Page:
CotM Feature Not 250k

How I Didn’t Make $250K . . .

. . . And  why I don’t regret it.

It’s been awhile since I’ve put out any sort of meaningful personal update up on here. Articles, videos, Podcasts, sure. But very little about myself. While Cities of the Mind is moving towards being a general resource for writers, I feel that hearing from someone in the thick of it, in this case me, is still part of the journey, right?

Well, I’m Connor Rickett, and I write for a living. Sometimes that’s easy, sometimes that’s hard. Sometimes it’s more like hard drugs. Right now, I could make more money doing something else. Actually, that’s not true; I could always make more money doing something else. I’ve got a hard sciences background, and I’m a pretty smart/driven guy. I could take out student loans, and go back to college for, at most, two years, to add an engineering or math degree onto my credentials. I haven’t done that, though. I hope what I’m saying here will help some other potential writers and freelancers out there; either to prepare them for what’s ahead, or just to avoid a costly mistake.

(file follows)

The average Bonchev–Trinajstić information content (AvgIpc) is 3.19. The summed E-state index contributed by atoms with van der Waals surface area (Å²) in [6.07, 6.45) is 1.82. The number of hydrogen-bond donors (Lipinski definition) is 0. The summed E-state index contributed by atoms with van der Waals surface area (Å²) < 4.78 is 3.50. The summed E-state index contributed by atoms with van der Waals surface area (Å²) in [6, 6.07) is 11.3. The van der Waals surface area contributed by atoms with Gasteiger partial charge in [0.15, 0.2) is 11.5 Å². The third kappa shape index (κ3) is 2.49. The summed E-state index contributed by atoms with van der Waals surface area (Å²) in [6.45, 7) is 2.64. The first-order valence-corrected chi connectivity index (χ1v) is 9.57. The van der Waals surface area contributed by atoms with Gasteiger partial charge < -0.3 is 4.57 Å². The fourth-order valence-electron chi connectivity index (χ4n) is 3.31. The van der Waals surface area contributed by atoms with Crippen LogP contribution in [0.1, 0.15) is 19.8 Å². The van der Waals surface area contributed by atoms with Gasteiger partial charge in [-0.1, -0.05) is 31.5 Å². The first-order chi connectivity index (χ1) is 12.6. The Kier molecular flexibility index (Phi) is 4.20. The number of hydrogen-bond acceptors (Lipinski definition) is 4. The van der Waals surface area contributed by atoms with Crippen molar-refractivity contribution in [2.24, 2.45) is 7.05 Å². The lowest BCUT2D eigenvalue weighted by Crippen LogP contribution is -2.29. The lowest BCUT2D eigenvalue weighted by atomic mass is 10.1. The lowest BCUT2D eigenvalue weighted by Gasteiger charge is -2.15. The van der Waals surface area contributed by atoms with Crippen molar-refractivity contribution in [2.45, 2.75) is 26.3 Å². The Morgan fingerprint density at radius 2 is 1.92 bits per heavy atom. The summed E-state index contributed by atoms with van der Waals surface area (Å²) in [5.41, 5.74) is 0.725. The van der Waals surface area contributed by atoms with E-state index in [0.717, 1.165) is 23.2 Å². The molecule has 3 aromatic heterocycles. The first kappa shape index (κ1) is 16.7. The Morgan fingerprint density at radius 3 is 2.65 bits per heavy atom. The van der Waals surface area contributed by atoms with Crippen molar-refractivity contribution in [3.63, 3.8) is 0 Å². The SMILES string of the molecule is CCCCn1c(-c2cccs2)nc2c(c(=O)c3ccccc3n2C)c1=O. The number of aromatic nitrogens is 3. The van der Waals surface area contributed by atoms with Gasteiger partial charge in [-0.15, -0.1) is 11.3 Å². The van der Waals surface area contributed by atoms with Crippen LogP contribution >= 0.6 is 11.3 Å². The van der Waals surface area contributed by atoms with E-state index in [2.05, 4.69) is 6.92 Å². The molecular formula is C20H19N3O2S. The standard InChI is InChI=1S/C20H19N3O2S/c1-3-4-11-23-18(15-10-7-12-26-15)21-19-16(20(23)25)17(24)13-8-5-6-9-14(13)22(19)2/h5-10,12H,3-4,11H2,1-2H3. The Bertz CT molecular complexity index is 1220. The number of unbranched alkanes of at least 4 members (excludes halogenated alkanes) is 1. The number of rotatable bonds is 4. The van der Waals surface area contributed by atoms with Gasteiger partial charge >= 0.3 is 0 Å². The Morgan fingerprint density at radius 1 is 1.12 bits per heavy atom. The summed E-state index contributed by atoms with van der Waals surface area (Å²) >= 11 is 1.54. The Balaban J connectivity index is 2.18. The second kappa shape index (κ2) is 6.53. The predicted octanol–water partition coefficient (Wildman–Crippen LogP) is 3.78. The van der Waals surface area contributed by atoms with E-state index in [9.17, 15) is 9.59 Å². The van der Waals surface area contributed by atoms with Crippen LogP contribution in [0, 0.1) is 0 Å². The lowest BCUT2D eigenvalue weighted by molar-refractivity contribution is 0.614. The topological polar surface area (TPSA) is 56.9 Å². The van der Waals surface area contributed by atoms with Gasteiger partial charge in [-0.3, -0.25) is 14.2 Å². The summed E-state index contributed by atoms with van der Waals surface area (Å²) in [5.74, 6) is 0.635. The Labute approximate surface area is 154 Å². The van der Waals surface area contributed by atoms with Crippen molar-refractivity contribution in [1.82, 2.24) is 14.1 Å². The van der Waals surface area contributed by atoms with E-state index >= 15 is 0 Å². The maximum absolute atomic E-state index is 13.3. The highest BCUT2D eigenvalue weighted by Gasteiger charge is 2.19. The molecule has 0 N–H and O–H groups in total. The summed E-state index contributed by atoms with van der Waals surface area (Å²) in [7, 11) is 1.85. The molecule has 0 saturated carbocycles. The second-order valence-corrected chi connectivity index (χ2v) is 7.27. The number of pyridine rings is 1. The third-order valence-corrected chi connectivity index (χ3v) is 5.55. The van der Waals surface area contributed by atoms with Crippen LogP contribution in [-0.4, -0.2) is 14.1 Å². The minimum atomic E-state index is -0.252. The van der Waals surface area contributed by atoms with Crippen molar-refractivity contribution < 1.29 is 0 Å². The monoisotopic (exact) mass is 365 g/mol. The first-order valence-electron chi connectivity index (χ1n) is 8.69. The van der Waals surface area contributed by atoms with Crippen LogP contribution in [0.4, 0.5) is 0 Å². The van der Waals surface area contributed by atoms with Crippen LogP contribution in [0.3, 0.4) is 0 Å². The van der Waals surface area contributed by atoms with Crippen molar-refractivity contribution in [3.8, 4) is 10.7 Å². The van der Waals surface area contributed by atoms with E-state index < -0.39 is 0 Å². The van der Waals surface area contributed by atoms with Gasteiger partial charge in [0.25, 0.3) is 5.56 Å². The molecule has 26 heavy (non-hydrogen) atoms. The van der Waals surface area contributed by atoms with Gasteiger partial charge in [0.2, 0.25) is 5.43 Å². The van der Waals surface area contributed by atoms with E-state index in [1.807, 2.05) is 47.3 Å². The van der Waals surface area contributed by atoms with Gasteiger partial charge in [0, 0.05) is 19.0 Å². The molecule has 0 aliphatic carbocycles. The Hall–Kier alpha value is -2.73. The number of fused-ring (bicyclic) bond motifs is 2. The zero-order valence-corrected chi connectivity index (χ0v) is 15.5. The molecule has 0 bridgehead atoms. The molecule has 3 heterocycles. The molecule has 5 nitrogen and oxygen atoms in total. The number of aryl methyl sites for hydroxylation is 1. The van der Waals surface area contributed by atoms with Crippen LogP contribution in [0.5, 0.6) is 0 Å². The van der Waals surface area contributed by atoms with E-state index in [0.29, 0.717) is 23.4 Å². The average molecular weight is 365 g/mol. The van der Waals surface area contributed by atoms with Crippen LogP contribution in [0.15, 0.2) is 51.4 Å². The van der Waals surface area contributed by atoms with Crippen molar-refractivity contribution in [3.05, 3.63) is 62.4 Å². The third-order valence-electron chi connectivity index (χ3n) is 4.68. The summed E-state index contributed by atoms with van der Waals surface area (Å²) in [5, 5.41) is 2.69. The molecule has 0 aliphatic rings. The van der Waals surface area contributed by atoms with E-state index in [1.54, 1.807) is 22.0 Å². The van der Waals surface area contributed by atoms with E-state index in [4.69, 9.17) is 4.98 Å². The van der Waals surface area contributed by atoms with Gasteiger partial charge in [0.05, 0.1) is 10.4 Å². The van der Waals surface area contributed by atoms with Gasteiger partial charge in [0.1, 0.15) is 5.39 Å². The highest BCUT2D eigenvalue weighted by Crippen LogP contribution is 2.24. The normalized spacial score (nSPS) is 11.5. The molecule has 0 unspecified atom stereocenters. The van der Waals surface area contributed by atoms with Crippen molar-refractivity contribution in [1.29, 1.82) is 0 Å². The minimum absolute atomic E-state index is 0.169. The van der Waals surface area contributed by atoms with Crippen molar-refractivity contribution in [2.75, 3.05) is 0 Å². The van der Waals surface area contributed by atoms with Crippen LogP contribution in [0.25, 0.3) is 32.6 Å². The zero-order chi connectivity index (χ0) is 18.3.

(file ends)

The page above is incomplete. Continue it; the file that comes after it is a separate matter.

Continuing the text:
It’s all about where you are, and where you’re going.

Where I Am

Things are actually going really well for me right now. I’ve had a lot of jobs recently, I’m going to be blogging under my own name, for real money, starting sometime quite soon, and I feel pretty good about the future. I’m rather excited about the paid blogging bit. I just got a cartoon version of myself today, which will be “me” on their site–I’ve never been a cartoon before! I’ve been a ghostwriter and ghostblogger for a good while,  in fact I just picked up another gig doing that, too, but being recognized as a writer with my own voice is exciting. I’ll have more info on that once things are up and running.

Let me talk for a moment about what it’s cost me to get here. At this point, my decision to follow this writing path, as opposed to synthetic organic chemistry, a job in a research lab, and so on, six years ago, has probably cost me between a quarter and a half a million dollars. I’ve made some very real sacrifices to get to this point.